E. philadelphicus: basal leaves and clasping lower stem leaves

E. philadelphicus: upper stem leaf, clasping, entire, with a secondary flowering stem branching off

E. philadelphicus: a small colony

Erigeron pulchellus (Robin’s plantain)
Usually the shortest of the fleabanes, to two feet tall, unbranched and bearing one to nine flower heads, and often described as having a “stout” appearance. The stem is conspicuously hairy along its entire length. The basal rosette of spatulate (spoon-shaped) leaves is present during flowering. The few stems leaves are dentate, somewhat hairy, oblong, and clasping. The flowers are generally the largest of these four fleabanes, up to an inch and a half across, and have 50 to 100 rays. They bloom from mid-spring to early summer, and prefer rocky, less disturbed areas.

I deeply regret that I have no photos of this plant. Having learned how to identify the fleabanes, I went back through all my photos; every one that I had thought might be Robin’s plantain has ended up being common fleabane. There are some very nice, clear pictures on this blog.

Erigeron strigosus (daisy fleabane, prairie fleabane)

This not-commonly-seen fleabane can reach three feet in height, with a stem that may branch near the top. The stem hairiness is described differently by various authorities, but the specific epithet strigosus is taken from the word strigose, which refers to hairs which are short and lie close to the stem, pointing upwards. This is one identifying characteristic of the species. Another is the stem leaves, which are much closer to linear than any of the other species’ leaves. There aren’t many of them. The larger/lower ones may have a few coarse teeth or be crenate, and have long, sometimes winged petioles, while the upper leaves are more likely to be entire and sessile or with short petioles. The basal leaves are usually present during flowering. Each plant can bear 10 to 200 flower heads, each flower with 40 to 100 rays. This species blooms at about the same time as E. philadelphicus (late spring to mid summer), but prefers higher quality habitats.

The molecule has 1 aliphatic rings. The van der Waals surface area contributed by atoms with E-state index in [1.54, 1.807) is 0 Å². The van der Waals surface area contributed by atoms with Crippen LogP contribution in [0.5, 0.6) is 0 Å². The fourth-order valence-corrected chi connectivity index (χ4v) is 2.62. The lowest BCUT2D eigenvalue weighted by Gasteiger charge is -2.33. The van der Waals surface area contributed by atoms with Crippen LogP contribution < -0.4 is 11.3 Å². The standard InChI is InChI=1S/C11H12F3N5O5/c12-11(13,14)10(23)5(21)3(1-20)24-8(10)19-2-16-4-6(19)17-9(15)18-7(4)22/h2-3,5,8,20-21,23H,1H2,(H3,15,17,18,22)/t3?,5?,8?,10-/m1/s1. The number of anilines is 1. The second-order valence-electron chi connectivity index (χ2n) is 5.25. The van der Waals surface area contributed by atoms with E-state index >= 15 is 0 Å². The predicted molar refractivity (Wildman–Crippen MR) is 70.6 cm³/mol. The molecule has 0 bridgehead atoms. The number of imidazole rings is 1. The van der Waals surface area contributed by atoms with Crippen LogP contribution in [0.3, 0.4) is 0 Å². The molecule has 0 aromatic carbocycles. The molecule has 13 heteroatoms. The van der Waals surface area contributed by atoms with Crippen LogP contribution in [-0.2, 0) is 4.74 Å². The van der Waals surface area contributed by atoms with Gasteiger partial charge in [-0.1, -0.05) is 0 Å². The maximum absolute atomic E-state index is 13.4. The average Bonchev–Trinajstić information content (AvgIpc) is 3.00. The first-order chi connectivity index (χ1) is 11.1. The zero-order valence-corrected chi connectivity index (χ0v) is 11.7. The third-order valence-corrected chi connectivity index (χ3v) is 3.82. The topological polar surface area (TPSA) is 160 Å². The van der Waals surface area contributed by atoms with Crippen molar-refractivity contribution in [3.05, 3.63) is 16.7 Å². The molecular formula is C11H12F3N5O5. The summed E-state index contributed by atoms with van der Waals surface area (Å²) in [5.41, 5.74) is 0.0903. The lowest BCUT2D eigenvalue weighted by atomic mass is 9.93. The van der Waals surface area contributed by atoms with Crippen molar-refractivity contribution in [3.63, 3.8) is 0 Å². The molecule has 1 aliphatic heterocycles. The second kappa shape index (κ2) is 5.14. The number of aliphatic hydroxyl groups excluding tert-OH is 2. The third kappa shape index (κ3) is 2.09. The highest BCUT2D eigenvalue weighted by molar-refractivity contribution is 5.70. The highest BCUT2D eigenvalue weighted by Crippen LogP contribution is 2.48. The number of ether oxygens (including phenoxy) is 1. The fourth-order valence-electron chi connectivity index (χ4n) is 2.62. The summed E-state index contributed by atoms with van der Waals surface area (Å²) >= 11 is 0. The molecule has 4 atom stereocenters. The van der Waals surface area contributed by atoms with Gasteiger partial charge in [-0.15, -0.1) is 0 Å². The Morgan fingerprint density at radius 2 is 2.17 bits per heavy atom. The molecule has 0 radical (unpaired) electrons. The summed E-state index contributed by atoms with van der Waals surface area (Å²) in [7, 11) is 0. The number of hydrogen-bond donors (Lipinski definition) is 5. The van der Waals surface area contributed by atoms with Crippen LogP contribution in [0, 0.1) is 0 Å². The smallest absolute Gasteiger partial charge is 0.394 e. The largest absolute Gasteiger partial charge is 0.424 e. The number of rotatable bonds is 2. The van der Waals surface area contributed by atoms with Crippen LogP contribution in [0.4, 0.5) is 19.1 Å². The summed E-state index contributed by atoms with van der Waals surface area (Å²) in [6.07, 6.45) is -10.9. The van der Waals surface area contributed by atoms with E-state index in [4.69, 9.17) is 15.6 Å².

E. strigosus: mid-stem showing strigose hairs and sessile, elliptic leaf

E. strigosus: more of the mid-stem

Individual plants vary, and each of these species except the annual has 3 or 4 varieties, each with differing characteristics. Identification is not always straightforward. About color: all these species have white flowers, but some can have a pinkish or bluish tint to them. In many species color is an unreliable characteristic, and in these species it should not be considered diagnostic.

There are close to two hundred species of Erigeron in North America, almost all of which are native. E. annuus, E. philadelphicus, and E. strigosus are found in almost every state and province, while E. pulchellus is found on the eastern half of the continent.

Just for fun, here’s E. uniflorus, oneflower fleabane, spotted in Iceland last summer. It’s also found in Alaska, Canada, and Greenland.